May 28, 2020 • 4 min read
This post appeared first on Towards Data Science on May 22nd, 2020.
The boom in robotic process automation (RPA) over the past few years has made it pretty clear that business processes in nearly every industry have an endless amount of bottlenecks to be resolved and efficiency improvements to be gained. Years before the full surge of RPA, McKinsey already estimated the annual impact of knowledge work automation to be around $6 trillion in 2025.
Having followed the evolution of RPA from python scripts towards generalized platforms, I’ve witnessed quite a transformation. The tools and libraries available in RPA have improved over time, each iteration widening the variety of processes that can be automated and improving the overall automation rates further. I believe the addition of machine learning (ML) in the everyday toolbox of RPA developers is the next huge leap in the scope and effectiveness of process automation. And I am not alone. But there’s a catch. It will look very different from what all the hype would lead you to believe.
Imagine RPA without if-else logic or variables. You could only automate simple and completely static click-through processes. As we gradually add in some variables and logic, we can start automating more complex and impactful processes. The more complex the process you want to automate, the more logic rules you need to add, and the more edge cases you need to consider. The burden on the RPA developer’s rule system grows exponentially. See where I’m going with this?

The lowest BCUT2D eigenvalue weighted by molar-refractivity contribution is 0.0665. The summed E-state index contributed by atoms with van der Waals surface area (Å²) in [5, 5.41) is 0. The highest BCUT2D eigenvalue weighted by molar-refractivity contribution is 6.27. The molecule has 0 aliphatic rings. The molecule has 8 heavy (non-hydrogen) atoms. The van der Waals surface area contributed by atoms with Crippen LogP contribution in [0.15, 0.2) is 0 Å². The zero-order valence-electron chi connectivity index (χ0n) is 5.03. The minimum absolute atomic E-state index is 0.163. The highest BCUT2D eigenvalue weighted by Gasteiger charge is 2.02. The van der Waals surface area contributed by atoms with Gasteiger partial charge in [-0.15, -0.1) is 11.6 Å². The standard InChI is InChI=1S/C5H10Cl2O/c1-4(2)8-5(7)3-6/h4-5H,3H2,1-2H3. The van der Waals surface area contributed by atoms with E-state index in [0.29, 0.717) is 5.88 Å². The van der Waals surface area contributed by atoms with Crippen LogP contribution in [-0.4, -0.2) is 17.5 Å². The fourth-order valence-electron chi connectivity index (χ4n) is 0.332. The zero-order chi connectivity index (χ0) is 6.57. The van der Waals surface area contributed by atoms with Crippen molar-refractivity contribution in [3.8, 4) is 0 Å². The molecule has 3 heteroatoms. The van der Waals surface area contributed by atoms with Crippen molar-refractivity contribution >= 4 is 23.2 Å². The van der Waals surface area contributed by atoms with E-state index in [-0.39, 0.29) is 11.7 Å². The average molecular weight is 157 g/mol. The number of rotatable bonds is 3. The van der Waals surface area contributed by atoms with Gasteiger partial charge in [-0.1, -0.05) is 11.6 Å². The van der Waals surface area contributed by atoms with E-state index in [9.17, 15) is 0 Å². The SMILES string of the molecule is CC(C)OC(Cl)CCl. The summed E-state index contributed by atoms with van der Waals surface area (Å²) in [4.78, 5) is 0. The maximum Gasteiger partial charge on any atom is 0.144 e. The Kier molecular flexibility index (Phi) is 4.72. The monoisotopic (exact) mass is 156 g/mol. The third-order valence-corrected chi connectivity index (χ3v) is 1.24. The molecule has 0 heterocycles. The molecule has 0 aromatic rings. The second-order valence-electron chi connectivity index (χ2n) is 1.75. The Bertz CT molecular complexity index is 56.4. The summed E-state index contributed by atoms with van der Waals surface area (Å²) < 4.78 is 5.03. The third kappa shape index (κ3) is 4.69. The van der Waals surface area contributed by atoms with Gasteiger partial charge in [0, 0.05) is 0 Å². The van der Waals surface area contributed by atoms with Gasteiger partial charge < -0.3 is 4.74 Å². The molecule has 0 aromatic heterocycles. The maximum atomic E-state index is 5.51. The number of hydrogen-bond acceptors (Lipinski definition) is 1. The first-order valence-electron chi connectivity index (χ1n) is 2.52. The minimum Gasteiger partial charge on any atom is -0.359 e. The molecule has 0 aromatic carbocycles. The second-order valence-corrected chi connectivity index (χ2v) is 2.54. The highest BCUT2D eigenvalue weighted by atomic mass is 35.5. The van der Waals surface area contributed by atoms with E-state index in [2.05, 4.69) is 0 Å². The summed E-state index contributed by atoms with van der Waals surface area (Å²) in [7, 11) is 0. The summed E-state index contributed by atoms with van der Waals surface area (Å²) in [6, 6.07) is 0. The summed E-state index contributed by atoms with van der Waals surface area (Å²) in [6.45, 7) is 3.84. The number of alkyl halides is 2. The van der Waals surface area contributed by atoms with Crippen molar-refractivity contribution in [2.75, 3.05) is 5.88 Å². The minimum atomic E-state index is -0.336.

The law of diminishing returns dictates that at some point (surprisingly soon) the development of rule systems becomes so costly that automating the process is no longer worth the investment. This is where machine learning comes in. Used correctly, it can easily outsmart any traditional rule system while requiring far fewer resources. And even better, it unlocks automations so complex that attempting to solve them with rule systems would be laughable. In the end, the law of diminishing returns naturally also applies to machine learning, but I’ll soon get to why it doesn’t actually matter right now.
Yes and no. By choosing the right approach and tools, you get to pick between crazy expensive and crazy profitable. I like to divide automation into two categories:
High impact, low volume automation
Low impact, high volume automation
The first category contains all the hyped-up applications such as personal AI assistants, big data business analytics, automated R&D and other concepts that bring promises of massive impact in the business. These are launched as huge machine learning projects with grand ambitions but tend to become just PR stunts and fail to deliver much actual value. Why? The answer is in the graph. The high impact applications require an enormous investment to squeeze out the final 2% increase in accuracy needed to make it work, pressing the ROI to negative. Usually these projects drain so many resources that the company is forced to cut the costs and shut them down.